The abstract should stand alone, means that no citation in abstract. The abstract should concisely inform the reader of the manuscript’s purpose, its methods, its findings, and its value. The abstract should be relatively nontechnical, yet clear enough for an informed reader to understand the manuscript’s contribution. The manuscript’s title, but neither the author’s name nor other identification designations, should appear on the abstract page. An abstract, of no more than 150 words, should be presented both in English and Indonesian on a separate page immediately preceding the text of the manuscript. (Indonesian abstract will be provided for the non Indonesian author once the manuscript is accepted for publication)

 

Keyword

Keywords are an important part of abstract writing. Authors should select a maximum of 5 keywords that are specific and reflect what is essential about the articles. Keywords and the article classification should be provided after the abstract.

 

JEL Classification Numbers

Authors should add 1- 3 JEL Classification Number. Information guide for the Journal of Economic Literature (JEL) can be found at https://www.aeaweb.org/jel/guide/jel.php

 

Reference

Every manuscript must include a list of references contain only the works cited. Each entry should contain all data necessary for unambiguous identification. With the author-date system, use the following format recommended by the Chicago Manual Styles (14th Ed.):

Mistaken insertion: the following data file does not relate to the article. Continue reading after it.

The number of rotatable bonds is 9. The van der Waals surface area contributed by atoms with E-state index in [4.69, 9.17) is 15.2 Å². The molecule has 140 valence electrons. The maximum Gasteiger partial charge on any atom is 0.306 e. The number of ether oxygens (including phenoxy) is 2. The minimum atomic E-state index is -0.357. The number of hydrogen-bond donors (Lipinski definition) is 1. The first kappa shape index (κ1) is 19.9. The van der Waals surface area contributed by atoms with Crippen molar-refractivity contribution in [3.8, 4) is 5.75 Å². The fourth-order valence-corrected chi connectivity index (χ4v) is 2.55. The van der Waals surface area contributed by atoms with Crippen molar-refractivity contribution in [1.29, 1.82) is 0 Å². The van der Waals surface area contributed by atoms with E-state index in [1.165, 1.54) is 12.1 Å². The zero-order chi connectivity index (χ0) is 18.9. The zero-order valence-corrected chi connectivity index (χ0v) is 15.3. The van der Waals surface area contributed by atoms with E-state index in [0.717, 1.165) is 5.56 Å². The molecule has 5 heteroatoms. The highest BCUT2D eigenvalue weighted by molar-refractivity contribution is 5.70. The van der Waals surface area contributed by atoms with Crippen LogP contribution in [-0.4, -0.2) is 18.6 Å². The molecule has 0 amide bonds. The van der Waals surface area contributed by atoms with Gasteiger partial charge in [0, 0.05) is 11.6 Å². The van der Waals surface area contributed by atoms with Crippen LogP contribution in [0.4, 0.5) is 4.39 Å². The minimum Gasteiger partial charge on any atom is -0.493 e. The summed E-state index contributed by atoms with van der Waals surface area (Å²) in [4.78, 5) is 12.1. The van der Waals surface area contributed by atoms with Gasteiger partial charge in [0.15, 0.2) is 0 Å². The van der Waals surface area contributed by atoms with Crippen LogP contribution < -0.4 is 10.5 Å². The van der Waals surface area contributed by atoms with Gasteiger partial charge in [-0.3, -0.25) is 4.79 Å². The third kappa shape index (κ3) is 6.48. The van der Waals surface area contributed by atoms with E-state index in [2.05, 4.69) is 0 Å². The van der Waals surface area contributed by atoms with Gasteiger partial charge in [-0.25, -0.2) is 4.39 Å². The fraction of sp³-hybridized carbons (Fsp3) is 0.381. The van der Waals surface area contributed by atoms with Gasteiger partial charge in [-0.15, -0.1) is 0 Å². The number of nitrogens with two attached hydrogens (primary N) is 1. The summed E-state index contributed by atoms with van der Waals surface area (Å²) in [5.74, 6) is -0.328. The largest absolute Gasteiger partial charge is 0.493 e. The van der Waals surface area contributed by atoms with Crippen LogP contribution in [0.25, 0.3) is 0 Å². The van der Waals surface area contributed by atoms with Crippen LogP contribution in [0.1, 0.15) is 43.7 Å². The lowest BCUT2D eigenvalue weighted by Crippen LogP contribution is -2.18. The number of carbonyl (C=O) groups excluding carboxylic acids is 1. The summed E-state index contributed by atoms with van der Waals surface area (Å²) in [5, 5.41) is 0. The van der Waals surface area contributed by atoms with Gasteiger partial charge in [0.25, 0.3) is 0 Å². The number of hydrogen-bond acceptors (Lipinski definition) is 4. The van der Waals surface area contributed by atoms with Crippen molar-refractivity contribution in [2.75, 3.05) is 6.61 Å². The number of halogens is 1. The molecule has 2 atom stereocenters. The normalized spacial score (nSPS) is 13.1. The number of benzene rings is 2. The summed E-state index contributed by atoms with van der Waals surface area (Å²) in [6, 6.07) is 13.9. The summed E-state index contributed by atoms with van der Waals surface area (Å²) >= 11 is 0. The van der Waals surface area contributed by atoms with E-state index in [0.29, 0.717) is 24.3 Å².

1. Arrange citations in alphabetical order according to the surname of the author or the name of the institution responsible for the citation.
  2. Use author’s initials instead of proper names.
  3. In listing more than one name in references (Molyneux, P., and J. Thornton,…) there should always be a comma before “and.”
  4. Dates of publication should be placed immediately after the authors’ names.
  5. Titles of journal should not be abbreviated.
  6. Multiple works by the same author(s) should be listed in chronological order of publication. Two or more works by the same author(s) in the same year distinguished be letters after the date.

 

Recommendations for references are:

 

  1. Authors are encouraged to have references mainly from primary source (at least 80% of the references), such as research articles in journal, proceedings, working paper, or dissertation.
  2. Authors are encouraged to have references that are up-to-date references (at least 80% references dated within the last 10 years).
  3. Authors should avoid excessively referencing your own work (self citation).

 

Books

Beamish, P. W. 1988. Multinational Joint Ventures in Developing Countries. London-New York: Routledge.